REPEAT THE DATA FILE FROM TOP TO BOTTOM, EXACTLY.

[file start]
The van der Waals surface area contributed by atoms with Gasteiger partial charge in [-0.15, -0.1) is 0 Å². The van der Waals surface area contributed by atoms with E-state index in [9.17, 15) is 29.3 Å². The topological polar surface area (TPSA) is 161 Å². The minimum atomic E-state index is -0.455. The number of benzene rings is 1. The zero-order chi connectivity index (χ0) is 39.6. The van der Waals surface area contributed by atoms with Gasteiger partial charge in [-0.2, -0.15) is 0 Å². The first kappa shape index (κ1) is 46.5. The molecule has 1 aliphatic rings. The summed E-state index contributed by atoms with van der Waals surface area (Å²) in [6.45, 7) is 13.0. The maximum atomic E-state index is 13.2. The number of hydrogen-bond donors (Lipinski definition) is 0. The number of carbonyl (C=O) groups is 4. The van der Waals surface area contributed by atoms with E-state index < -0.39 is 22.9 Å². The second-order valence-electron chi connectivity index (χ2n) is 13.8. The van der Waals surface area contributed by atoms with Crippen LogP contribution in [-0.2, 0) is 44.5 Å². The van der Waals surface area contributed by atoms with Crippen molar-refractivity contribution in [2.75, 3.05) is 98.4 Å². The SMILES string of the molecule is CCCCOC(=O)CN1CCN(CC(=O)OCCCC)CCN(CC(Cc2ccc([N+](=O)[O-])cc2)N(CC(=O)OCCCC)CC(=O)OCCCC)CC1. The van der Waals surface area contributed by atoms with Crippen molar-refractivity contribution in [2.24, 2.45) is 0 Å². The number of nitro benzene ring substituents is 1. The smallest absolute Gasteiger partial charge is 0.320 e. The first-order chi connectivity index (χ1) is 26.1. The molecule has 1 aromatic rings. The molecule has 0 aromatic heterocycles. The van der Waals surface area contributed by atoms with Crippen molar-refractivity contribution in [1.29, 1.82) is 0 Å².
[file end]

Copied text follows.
The van der Waals surface area contributed by atoms with Gasteiger partial charge in [-0.15, -0.1) is 0 Å². The van der Waals surface area contributed by atoms with E-state index in [9.17, 15) is 29.3 Å². The topological polar surface area (TPSA) is 161 Å². The minimum atomic E-state index is -0.455. The number of benzene rings is 1. The zero-order chi connectivity index (χ0) is 39.6. The van der Waals surface area contributed by atoms with Gasteiger partial charge in [-0.2, -0.15) is 0 Å². The first kappa shape index (κ1) is 46.5. The molecule has 1 aliphatic rings. The summed E-state index contributed by atoms with van der Waals surface area (Å²) in [6.45, 7) is 13.0. The maximum atomic E-state index is 13.2. The number of hydrogen-bond donors (Lipinski definition) is 0. The number of carbonyl (C=O) groups is 4. The van der Waals surface area contributed by atoms with E-state index < -0.39 is 22.9 Å². The second-order valence-electron chi connectivity index (χ2n) is 13.8. The van der Waals surface area contributed by atoms with Crippen LogP contribution in [-0.2, 0) is 44.5 Å². The van der Waals surface area contributed by atoms with Crippen molar-refractivity contribution in [2.75, 3.05) is 98.4 Å². The SMILES string of the molecule is CCCCOC(=O)CN1CCN(CC(=O)OCCCC)CCN(CC(Cc2ccc([N+](=O)[O-])cc2)N(CC(=O)OCCCC)CC(=O)OCCCC)CC1. The van der Waals surface area contributed by atoms with Crippen molar-refractivity contribution in [2.24, 2.45) is 0 Å². The number of nitro benzene ring substituents is 1. The smallest absolute Gasteiger partial charge is 0.320 e. The first-order chi connectivity index (χ1) is 26.1. The molecule has 1 aromatic rings. The molecule has 0 aromatic heterocycles. The van der Waals surface area contributed by atoms with Crippen molar-refractivity contribution in [1.29, 1.82) is 0 Å².